Yahshua, literally Yah’s salvation. When people call upon the name of Yahshua they
are not only speaking the name of the Father, but they are proclaiming the Son to
be the Father’s salvation.


Furthermore, we are told that John the Baptist came as a fulfillment of the scripture
that Elijah would precede Yahshua’s coming. This prophecy was recorded in
Malachi. Whom did Malachi say would follow Elijah? Young’s Literal Translation
phrases this scripture in this manner.


Malachi 4:5
Lo, I am sending to you Elijah the prophet, Before the coming of the
day of [Yahweh], The great and the fearful.
(Young’s Literal Translation)


The Son shared the name of the Father. Even as they were one in essence, so they
shared the same name. Yahshua made this quite evident when He said, “Before
Abraham was, I AM” (John 8:58). In making this declaration, all the Jews knew that
Yahshua was proclaiming that He and the Father were one, for He was quoting from
Yahweh’s revelation to Moses.


Exodus 3:14
And God said to Moses, “I AM WHO I AM”; and He said, “Thus you
shall say to the sons of Israel, ‘I AM has sent me to you.'”
(NAS)


In many ways Yahshua proclaimed that He and the Father were one. Yahshua
proclaimed Himself to be the Rock (Matthew 16:18, I Corinthians 10:4), and in Isaiah
44:8 Yahweh is proclaimed to be the Rock. Yahshua proclaimed Himself to be the
Alpha and Omega, the Beginning and the End (Revelation 1:8), and in the Old
Testament the same is spoken of Yahweh (Isaiah 44:6, Isaiah 48:12). If they shared
the same titles and descriptions, should they not also share the same name?


Indeed, there appears to be more to this proclamation that Yahshua came in the
name of the Father than a reference to the fact that He came in the Father’s
authority. He truly did share the Father’s name.


John 12:12-13
12 On the next day the great multitude who had come to the feast,
when they heard that Yahshua was coming to Jerusalem,
13 took the branches of the palm trees, and went out to meet Him,
and began to cry out, “Hosanna! Blessed is He who comes in the name
of Yahweh, even the King of Israel.”


I am convinced that it is the Father’s will for His name to be known. It is said that the
heavens would receive Yahshua until the time of the restoration of all things (Acts
3:21). Is it not appropriate that His name should be restored before He returns?
Should not the name of the Father also be restored? I am witnessing many, who
have previously not known the names Yahweh and Yahshua, come to know these
names and use them. This is not something organized by man, but it is a sovereign
work of the Holy Spirit.


The replacement and subsequent forgetting of the memorial name of God is a great
tragedy and it is at least partially attributable to men choosing their traditions over
the will of Yahweh. In my own life I am convinced that I am to choose the will of the
Father over the traditions of men. If the Holy Spirit thought it important to record for
mankind the name of Yahweh, then I must conclude that it is both significant and
important.


To those who call the Savior by the name Jesus, I find no reason to condemn this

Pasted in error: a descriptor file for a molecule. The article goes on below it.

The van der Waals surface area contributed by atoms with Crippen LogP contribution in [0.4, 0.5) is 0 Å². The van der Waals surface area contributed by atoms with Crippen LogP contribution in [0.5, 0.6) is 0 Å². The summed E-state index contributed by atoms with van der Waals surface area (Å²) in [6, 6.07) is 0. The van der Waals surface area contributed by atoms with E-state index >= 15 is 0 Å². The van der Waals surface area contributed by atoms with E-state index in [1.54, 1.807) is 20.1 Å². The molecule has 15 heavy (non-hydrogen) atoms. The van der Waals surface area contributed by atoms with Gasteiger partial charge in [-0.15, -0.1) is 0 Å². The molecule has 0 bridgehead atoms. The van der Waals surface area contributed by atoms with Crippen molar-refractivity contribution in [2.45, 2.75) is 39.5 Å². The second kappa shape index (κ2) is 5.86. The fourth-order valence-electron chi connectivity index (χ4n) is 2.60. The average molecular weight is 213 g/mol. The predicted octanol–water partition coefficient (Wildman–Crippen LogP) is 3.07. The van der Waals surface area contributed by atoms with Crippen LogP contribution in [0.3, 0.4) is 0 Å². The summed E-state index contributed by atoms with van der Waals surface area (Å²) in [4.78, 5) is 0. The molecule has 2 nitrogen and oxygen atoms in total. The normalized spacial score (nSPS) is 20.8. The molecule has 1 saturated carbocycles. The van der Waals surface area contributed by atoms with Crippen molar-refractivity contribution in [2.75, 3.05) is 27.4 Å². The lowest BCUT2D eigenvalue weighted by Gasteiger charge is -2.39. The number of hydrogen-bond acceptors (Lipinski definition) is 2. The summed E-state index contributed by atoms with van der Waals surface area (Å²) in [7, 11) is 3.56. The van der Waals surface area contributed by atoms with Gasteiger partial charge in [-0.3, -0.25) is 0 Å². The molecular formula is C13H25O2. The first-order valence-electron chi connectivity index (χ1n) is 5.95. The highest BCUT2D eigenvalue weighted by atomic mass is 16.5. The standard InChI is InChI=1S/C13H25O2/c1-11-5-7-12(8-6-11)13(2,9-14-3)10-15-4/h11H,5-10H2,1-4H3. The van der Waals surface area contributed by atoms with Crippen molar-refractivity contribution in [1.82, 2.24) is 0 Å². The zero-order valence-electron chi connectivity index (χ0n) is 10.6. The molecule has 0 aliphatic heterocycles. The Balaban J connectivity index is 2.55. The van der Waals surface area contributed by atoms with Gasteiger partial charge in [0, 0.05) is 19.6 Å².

practice. As a teacher to the church of Yahshua I seek to impart understanding of
the mysteries hidden in the scriptures. It is my conviction that the Spirit of Yahweh
would have me use the name Yahshua in these writings to facilitate understanding,
not to throw rocks at those who use another name.


I trust this will serve as a suitable explanation of the usage of divine names
throughout this book, and other writings of this author.

3 Comments

  1. Michael Van Deraa

    Well done Brother Joseph. What a wonderful service you have done here for the Bride of Messiah; to know Him by His name and with more of the intimacy that He desires with us. How can anyone reading your thorough and revelatory discourse come to any other conclusion and conviction that you have presented here. The same truths you espouse here can be said about the Hebrew word HalleluYah found in Revelations 19. HalleluYah is, without a doubt, a Hebrew word, yet approximately 95% of the English translations spell that word with that letter “j”, which is not in the Hebrew alphabet. Check out what the KJV bible does with that precious word in Revelations. How so very sad this all of this must be to Him and therefore how so very glad I am that you Joseph are bringing this to our attention. I trust all who read and pray about the significance of the Father’s Name and the Son’s Name will adopt the same convictions that you have shared here. If anyone needs further confirmation regarding the significance of knowing, using and honoring the Father’s Name check out Nehemiah 1:11 and the Son’s Name that Paul spells out in found in Philippians 2:9-11. Halle-lu-Yahweh, Halle-lu-Yahshua, HalleluYAH!

    Reply
  2. LeRita Traylor

    Thank you for teaching the importance of knowing our Father’s memorial name and our Savior’s.
    What is the difference between Yahshua, Yahusha and Yeshua?

    Reply
    • Joseph Herrin

      The difference between Yahshua, Yahusha, and Yeshua are caused by peoples understanding of the divine name. I have chosen the one I feel is appropriate.

      Reply

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This is the Blog site of Joseph Herrin. It is a companion to the Heart4God Website. Writings are posted here first, while the Heart4God site contains an archive of all of my books, presentations, concise teachings, audio messages, and other material. All material is available free of charge. Permission is granted to copy, re-post, print, and distribute (free of charge) any of the material on these sites.